Recommendations on Medicare Advantage Payments
- The Congress should: Eliminate the stabilization fund for regional PPOs. Remove the effect of payments for indirect medical education from the MA plan benchmarks. Set the benchmarks that CMS uses to evaluate MA plan bids at 100 percent of FFS costs. Pay-for-performance should apply in MA to reward plans that provide higher quality care. Clarify that regional plans should submit bids that are standardized for the region’s MA-eligible population.
- The Secretary should calculate clinical measures for the FFS program that would permit CMS to compare the FFS program with MA plans.
Recommendations on Public Reporting of Physician Financial Relationships
- The Congress should require all manufacturers and distributors of drugs, biologicals, medical devices, and medical supplies (and their subsidiaries) to report to the Secretary their financial relationships with: physicians, physician groups, and other prescribers; pharmacies and pharmacists; health plans, pharmacy benefit managers, and their employees; hospitals and medical schools; organizations that sponsor continuing medical education; patient organizations; and professional organizations.
- The Congress should direct the Secretary to post the information submitted by manufacturers on a public website in a format that is searchable by: manufacturer; recipient’s name, location, and specialty (if applicable); type of payment; name of the related drug or device (if applicable); and year.
- The Congress should require manufacturers and distributors of drugs to report to the Secretary the following information about drug samples: each recipient’s name and business address; the name, dosage, and number of units of each sample; and the date of distribution. The Secretary should make this information available through data use agreements.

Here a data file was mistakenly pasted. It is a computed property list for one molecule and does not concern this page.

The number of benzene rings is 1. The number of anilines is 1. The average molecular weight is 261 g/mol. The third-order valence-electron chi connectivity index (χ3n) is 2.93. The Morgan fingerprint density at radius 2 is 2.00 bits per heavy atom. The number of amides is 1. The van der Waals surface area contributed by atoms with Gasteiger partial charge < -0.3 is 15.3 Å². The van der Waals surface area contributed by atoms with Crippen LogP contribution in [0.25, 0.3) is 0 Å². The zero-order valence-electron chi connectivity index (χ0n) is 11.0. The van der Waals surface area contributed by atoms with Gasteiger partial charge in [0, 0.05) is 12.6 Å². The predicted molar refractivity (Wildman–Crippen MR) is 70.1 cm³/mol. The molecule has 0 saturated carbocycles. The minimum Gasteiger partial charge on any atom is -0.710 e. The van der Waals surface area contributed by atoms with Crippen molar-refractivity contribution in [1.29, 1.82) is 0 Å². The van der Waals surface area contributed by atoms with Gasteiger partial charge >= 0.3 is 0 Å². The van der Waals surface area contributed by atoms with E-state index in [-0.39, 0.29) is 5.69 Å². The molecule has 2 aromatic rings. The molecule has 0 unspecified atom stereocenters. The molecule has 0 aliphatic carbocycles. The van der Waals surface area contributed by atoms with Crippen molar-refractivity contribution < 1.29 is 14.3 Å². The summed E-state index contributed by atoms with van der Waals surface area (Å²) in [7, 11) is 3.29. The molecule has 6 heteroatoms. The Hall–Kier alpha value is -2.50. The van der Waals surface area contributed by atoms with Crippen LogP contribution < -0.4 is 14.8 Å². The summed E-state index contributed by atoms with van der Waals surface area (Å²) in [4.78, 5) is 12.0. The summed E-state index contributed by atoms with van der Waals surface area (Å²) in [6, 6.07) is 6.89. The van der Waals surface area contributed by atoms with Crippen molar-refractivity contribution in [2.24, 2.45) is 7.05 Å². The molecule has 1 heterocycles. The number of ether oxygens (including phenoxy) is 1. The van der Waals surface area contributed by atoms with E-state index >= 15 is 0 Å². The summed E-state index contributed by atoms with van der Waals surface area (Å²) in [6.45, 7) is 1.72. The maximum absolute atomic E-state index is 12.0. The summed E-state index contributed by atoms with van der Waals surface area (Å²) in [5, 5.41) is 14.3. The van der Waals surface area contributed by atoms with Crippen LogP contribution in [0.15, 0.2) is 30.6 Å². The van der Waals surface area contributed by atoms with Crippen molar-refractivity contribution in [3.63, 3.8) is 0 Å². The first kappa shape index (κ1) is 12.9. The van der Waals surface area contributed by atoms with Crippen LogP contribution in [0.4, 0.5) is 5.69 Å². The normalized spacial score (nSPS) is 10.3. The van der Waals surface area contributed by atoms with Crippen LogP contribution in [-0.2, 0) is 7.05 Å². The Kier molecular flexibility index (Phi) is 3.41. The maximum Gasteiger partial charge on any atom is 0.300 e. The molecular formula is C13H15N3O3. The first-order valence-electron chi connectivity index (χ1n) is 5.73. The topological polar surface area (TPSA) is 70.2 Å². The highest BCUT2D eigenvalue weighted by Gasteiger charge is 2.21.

- The Congress should require all hospitals and other entities that bill Medicare for services to annually report the ownership share of each physician who directly or indirectly owns an interest in the entity (excluding publicly traded corporations). The Secretary should post this information on a searchable public website.
- The Congress should require the Secretary to submit a report, based on the Disclosure of Financial Relationships Report, of the types and prevalence of financial arrangements between hospitals and physicians.
Recommendations on Reforming the Hospice Benefit
- The Congress should direct the Secretary to change the Medicare payment system for hospice to: have relatively higher payments per day at the beginning of the episode and relatively lower payments per day as the length of the episode increases; include a relatively higher payment for the costs associated with patient death at the end of the episode; and implement the payment system changes in 2013, with a brief transitional period. These payment system changes should be implemented in a budget neutral manner in the first year.
- The Congress should direct the Secretary to: require that a hospice physician or advanced practice nurse visit the patient to determine continued eligibility prior to the 180th-day recertification and each subsequent recertification and attest that such visits took place, require that certifications and recertifications include a brief narrative describing the clinical basis for the patient’s prognosis, and require that all stays in excess of 180 days be medically reviewed for hospices for which stays exceeding 180 days make up 40 percent or more of their total cases.
- The Secretary should direct the Office of Inspector General to investigate: the prevalence of financial relationships between hospices and long-term care facilities such as nursing facilities and assisted living facilities that may represent a conflict of interest and influence admissions to hospice, differences in patterns of nursing home referrals to hospice, the appropriateness of enrollment practices for hospices with unusual utilization patterns (e.g., high frequency of very long stays, very short stays, or enrollment of patients discharged from other hospices), and the appropriateness of hospice marketing materials and other admissions practices and potential correlations between length of stay and deficiencies in marketing or admissions practices.
- The Secretary should collect additional data on hospice care and improve the quality of all data collected to facilitate the management of the hospice benefit. Additional data could be collected from claims as a condition of payment and from hospice cost reports.